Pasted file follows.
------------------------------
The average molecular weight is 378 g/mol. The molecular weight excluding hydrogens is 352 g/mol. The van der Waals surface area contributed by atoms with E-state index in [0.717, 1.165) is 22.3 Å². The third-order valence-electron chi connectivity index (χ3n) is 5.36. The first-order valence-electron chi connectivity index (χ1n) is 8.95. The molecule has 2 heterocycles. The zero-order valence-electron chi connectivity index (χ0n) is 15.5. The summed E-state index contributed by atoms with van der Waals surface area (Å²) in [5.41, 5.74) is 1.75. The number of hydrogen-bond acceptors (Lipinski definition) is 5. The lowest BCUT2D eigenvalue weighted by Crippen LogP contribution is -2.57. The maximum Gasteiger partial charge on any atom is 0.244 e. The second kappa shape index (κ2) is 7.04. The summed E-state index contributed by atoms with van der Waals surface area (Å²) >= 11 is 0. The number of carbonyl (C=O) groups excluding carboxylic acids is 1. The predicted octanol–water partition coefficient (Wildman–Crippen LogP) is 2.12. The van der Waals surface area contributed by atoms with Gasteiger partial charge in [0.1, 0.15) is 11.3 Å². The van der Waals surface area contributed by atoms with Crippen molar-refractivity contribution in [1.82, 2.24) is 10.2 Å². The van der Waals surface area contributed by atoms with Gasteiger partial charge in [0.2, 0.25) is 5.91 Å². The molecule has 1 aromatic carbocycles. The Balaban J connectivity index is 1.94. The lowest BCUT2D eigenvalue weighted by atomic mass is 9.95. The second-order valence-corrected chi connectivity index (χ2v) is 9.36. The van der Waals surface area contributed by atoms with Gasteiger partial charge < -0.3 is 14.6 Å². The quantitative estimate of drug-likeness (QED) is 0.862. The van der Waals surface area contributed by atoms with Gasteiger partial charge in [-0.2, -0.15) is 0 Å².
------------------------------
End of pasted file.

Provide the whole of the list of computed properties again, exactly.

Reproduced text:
The average molecular weight is 378 g/mol. The molecular weight excluding hydrogens is 352 g/mol. The van der Waals surface area contributed by atoms with E-state index in [0.717, 1.165) is 22.3 Å². The third-order valence-electron chi connectivity index (χ3n) is 5.36. The first-order valence-electron chi connectivity index (χ1n) is 8.95. The molecule has 2 heterocycles. The zero-order valence-electron chi connectivity index (χ0n) is 15.5. The summed E-state index contributed by atoms with van der Waals surface area (Å²) in [5.41, 5.74) is 1.75. The number of hydrogen-bond acceptors (Lipinski definition) is 5. The lowest BCUT2D eigenvalue weighted by Crippen LogP contribution is -2.57. The maximum Gasteiger partial charge on any atom is 0.244 e. The second kappa shape index (κ2) is 7.04. The summed E-state index contributed by atoms with van der Waals surface area (Å²) >= 11 is 0. The number of carbonyl (C=O) groups excluding carboxylic acids is 1. The predicted octanol–water partition coefficient (Wildman–Crippen LogP) is 2.12. The van der Waals surface area contributed by atoms with Gasteiger partial charge in [0.1, 0.15) is 11.3 Å². The van der Waals surface area contributed by atoms with Crippen molar-refractivity contribution in [1.82, 2.24) is 10.2 Å². The van der Waals surface area contributed by atoms with Gasteiger partial charge in [0.2, 0.25) is 5.91 Å². The molecule has 1 aromatic carbocycles. The Balaban J connectivity index is 1.94. The lowest BCUT2D eigenvalue weighted by atomic mass is 9.95. The second-order valence-corrected chi connectivity index (χ2v) is 9.36. The van der Waals surface area contributed by atoms with Gasteiger partial charge < -0.3 is 14.6 Å². The quantitative estimate of drug-likeness (QED) is 0.862. The van der Waals surface area contributed by atoms with Gasteiger partial charge in [-0.2, -0.15) is 0 Å².